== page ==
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Rafal Matuszewski awarded grant for workshop on adolescence and sexual maturity in historical and cross-cultural perspectives

When are you (sexually) mature? A KNAW grant will enable associate professor Rafal Matuszewski to organise an interdisciplinary workshop on this question.

‘There is little universal consensus about where the line is or should be drawn between immaturity and sexual maturity,’ Matuszewski says. ‘These differences are well reflected in national legislations. The age of sexual consent is set at 21 in Bahrain, but in Nigeria it is 11. These few examples show that being recognised as an adult does not necessarily, or not only, depend on the individual’s physical or mental development, but is also socially and culturally constructed.’

Matuszewski advocates interdisciplinary research to identify this interplay of factors. ‘Being a historian myself, I have an undeniable weakness for anthropology and sociology,’ he admits. ‘I am interested in studying human beings and social phenomena in their broad historical contexts and over the long term, and I always – almost instinctively – try to look beyond the boundaries of my own field of ancient Greek history. After all, as Carlo Ginzburg once put it, ‘To see, you have to distance yourself from what you know.’ The best and potentially most stimulating way of distancing oneself from one’s own disciplinary inclinations is to enter into dialogue with colleagues working on similar topics from the perspective of different disciplines or methodologies.’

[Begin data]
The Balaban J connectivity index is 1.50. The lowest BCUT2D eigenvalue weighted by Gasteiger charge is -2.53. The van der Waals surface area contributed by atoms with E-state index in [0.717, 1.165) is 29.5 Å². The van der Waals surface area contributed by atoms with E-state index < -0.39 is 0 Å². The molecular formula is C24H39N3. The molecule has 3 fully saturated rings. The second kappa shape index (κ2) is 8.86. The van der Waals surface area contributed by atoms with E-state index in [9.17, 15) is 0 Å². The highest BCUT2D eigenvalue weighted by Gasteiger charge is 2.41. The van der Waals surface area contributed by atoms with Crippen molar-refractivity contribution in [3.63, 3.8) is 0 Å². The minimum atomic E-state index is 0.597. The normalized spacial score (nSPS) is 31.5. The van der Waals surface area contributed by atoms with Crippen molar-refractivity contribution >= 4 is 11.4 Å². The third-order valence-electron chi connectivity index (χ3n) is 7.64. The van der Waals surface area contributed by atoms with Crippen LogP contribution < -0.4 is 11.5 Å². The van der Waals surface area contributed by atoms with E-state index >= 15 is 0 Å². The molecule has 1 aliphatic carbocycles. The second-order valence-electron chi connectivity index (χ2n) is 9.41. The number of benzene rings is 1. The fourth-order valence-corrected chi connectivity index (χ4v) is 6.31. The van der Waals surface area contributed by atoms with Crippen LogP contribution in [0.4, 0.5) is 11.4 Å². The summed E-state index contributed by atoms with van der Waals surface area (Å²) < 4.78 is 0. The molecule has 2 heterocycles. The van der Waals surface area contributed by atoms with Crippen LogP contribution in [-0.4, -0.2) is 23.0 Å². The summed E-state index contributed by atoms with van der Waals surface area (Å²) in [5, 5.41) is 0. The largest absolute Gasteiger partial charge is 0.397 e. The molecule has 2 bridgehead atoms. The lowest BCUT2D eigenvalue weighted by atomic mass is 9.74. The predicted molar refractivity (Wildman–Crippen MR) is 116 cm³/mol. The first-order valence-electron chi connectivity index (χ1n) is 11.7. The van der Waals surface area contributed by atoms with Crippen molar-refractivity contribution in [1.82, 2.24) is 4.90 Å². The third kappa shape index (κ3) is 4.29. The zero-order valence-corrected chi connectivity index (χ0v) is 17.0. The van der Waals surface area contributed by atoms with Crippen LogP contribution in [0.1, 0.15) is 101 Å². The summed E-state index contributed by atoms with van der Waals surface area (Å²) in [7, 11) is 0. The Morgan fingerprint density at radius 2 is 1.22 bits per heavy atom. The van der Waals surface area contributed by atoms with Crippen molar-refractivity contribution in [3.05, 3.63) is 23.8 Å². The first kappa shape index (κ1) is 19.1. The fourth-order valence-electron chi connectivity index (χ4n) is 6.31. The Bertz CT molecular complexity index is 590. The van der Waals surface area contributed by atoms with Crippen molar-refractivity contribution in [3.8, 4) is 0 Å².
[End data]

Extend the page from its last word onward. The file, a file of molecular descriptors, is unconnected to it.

Matuszewski is therefore organising a workshop in April 2025 titled The Social and Cultural Construction of Adulthood and Sexual Maturity: Historical and Cross-Cultural Perspectives, for which he received an Early Career Partnership from KNAW. This grant of ten thousand euros enables early career researchers to organise an interdisciplinary meeting. ‘I hope to contribute in a small way to bridging the divide between the humanities and the sciences by providing an opportunity for a group of scholars to share and compare their findings on the particular topic of adulthood and sexual maturity in a cross-disciplinary way.’

‘By looking at different cultures and historical periods, and by complementing this exploration with insights from experts in psychology and neuroscience (working, for instance, on brain development in puberty), this meeting is likely to shed light on the processes and dynamics of how human maturity is constructed, and consequently on a complex subject that is both highly important and currently socially relevant.’

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